Broadband Bidding

Tips & Hints

20 June 2007

With the policy releases of the last week now have both the government and opposition's broadband plans. There are some substantial differences between the plans which livens this debate. Labor are proposing a fibre connection to the neighbourhood while the coalition are proposing a combination of fibre backbones, ADSL 2 telephone exchanges and WiMax based wireless access.
The use of wireless means the Coalition's proposal covers more of the country. Labor's rolling out of Fibre is prohibitively expensive in remote areas and simply will not happen. However, even wireless will not cover everyone and satellite Internet access will still be required for the most remote locations.
By defintion fibre will deliver faster speeds than ADSL or any wireless technology so the Labor proposal is far faster. The coalition's plan to use wireless is also problematic as wireless rarely delivers the advertised speeds.
The cost to the individual is to difficult to ascertain. From experience with existing ADSL and wireless providers, the cost of the coalition's plan will not be too different to existing plans. It's impossible to guess what the cost to the consumer would be with the Labor plan, but with a Labor government funding the building of the network, much of the capital costs are being paid by the taxpayer which will make the service cheaper to the customer.
The cost to all of us as taxpayers is a different story. The coalition plan is far cheaper at around 1 billion dollars as opposed to the opposition's 4.7 billion. While experience shows voters should take both these numbers with a grain of salt, it's safe to say Labor's proposal is far more expensive than the coalition's.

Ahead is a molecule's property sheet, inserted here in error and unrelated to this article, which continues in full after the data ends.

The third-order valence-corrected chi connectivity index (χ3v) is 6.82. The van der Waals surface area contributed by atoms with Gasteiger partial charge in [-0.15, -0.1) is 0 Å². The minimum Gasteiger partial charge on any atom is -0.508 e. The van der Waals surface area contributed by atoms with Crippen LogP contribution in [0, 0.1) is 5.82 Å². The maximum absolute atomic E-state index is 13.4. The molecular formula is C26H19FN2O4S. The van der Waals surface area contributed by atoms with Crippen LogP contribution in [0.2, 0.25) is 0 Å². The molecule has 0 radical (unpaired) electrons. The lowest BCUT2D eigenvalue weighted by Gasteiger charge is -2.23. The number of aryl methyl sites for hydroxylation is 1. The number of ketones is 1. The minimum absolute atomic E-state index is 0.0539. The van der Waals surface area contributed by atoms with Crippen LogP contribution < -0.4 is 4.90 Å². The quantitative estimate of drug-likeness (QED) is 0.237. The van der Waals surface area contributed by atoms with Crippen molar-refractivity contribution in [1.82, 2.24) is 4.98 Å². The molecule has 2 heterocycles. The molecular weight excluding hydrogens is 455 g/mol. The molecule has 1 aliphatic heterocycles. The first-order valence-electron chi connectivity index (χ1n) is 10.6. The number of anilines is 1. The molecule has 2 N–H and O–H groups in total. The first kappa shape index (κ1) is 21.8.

When evaluating politician's promises it's always important to ask when it will be delivered. The coalition's proposal can be delivered far quicker than Labor's while the Labor network will take at least two government terms to roll out. We can expect to start seeing the Coalition's network appearing before the election.
Future proofing
Of the two proposals, the Labor proposal is the most likely to stand the ravages of time. Both ADSL and WiMax are evolving technologies that will be superceded in the medium term. Fibre to the home and office is the way of the future, it will becomes economical to replace the existing copper wires that have been laid over the last 100 years.
Other concerns
With projects as big as this, there's always more to it than the headlines and press releases. With the Labor proposal, the unanswered question is the fast Internet from the node to your home or office. There's also a concern that the International links simply don't have the capacity to deal with the sort of traffic a domestic fibre network will generate.
The biggest flaw in the coalition's proposal is in the use of WiMax as a wireless technology. WiMax hasn't been fully rolled out anywhere and it's one of these technologies that seems to have been promising the world for ever without actually delivering. As anyone with a wireless computer network knows, wireless is not the most reliable way to connect to the information superhighway.

In summary, the advantages are that Labor is promising a faster network which will stand the test of time. The coalition is providing a network that can be rolled out quickly and cheaply to cover more of the population. Both have clear advantages over each other.

In our view, the Labor proposal is inevitable: Fibre will be the way most Australian users will access the net. The question is whether it will be funded by the government as Labor propose or over time by the private sector. The coalition's plan is a stop gap that will allow Australian's in regional areas to enjoy fast Internet while those fibre networks are being built.

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